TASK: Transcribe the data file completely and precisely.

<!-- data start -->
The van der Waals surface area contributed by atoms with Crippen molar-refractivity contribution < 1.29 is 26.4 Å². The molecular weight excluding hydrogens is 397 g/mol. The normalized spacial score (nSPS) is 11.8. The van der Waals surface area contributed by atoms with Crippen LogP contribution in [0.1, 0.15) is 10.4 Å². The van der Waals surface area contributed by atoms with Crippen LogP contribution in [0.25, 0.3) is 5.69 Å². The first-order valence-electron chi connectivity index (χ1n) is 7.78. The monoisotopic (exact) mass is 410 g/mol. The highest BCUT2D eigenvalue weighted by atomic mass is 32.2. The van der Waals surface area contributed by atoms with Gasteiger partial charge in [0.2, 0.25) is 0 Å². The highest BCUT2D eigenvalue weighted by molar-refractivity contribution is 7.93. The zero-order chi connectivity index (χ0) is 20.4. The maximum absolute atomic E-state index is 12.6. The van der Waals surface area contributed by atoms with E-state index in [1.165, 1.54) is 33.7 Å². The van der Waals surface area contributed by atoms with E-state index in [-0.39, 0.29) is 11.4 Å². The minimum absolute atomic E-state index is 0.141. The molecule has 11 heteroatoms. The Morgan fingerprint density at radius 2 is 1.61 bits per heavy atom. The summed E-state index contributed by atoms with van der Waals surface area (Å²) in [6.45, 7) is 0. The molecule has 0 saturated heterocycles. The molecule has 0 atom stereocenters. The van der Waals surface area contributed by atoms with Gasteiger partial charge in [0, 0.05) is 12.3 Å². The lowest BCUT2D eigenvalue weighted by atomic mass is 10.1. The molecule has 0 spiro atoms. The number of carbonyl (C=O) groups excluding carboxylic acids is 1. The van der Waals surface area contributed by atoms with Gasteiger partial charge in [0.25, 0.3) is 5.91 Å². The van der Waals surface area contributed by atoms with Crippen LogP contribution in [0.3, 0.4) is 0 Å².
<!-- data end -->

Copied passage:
The van der Waals surface area contributed by atoms with Crippen molar-refractivity contribution < 1.29 is 26.4 Å². The molecular weight excluding hydrogens is 397 g/mol. The normalized spacial score (nSPS) is 11.8. The van der Waals surface area contributed by atoms with Crippen LogP contribution in [0.1, 0.15) is 10.4 Å². The van der Waals surface area contributed by atoms with Crippen LogP contribution in [0.25, 0.3) is 5.69 Å². The first-order valence-electron chi connectivity index (χ1n) is 7.78. The monoisotopic (exact) mass is 410 g/mol. The highest BCUT2D eigenvalue weighted by atomic mass is 32.2. The van der Waals surface area contributed by atoms with Gasteiger partial charge in [0.2, 0.25) is 0 Å². The highest BCUT2D eigenvalue weighted by molar-refractivity contribution is 7.93. The zero-order chi connectivity index (χ0) is 20.4. The maximum absolute atomic E-state index is 12.6. The van der Waals surface area contributed by atoms with E-state index in [1.165, 1.54) is 33.7 Å². The van der Waals surface area contributed by atoms with E-state index in [-0.39, 0.29) is 11.4 Å². The minimum absolute atomic E-state index is 0.141. The molecule has 11 heteroatoms. The Morgan fingerprint density at radius 2 is 1.61 bits per heavy atom. The summed E-state index contributed by atoms with van der Waals surface area (Å²) in [6.45, 7) is 0. The molecule has 0 saturated heterocycles. The molecule has 0 atom stereocenters. The van der Waals surface area contributed by atoms with Gasteiger partial charge in [0, 0.05) is 12.3 Å². The lowest BCUT2D eigenvalue weighted by atomic mass is 10.1. The molecule has 0 spiro atoms. The number of carbonyl (C=O) groups excluding carboxylic acids is 1. The van der Waals surface area contributed by atoms with Gasteiger partial charge in [0.25, 0.3) is 5.91 Å². The van der Waals surface area contributed by atoms with Crippen LogP contribution in [0.3, 0.4) is 0 Å².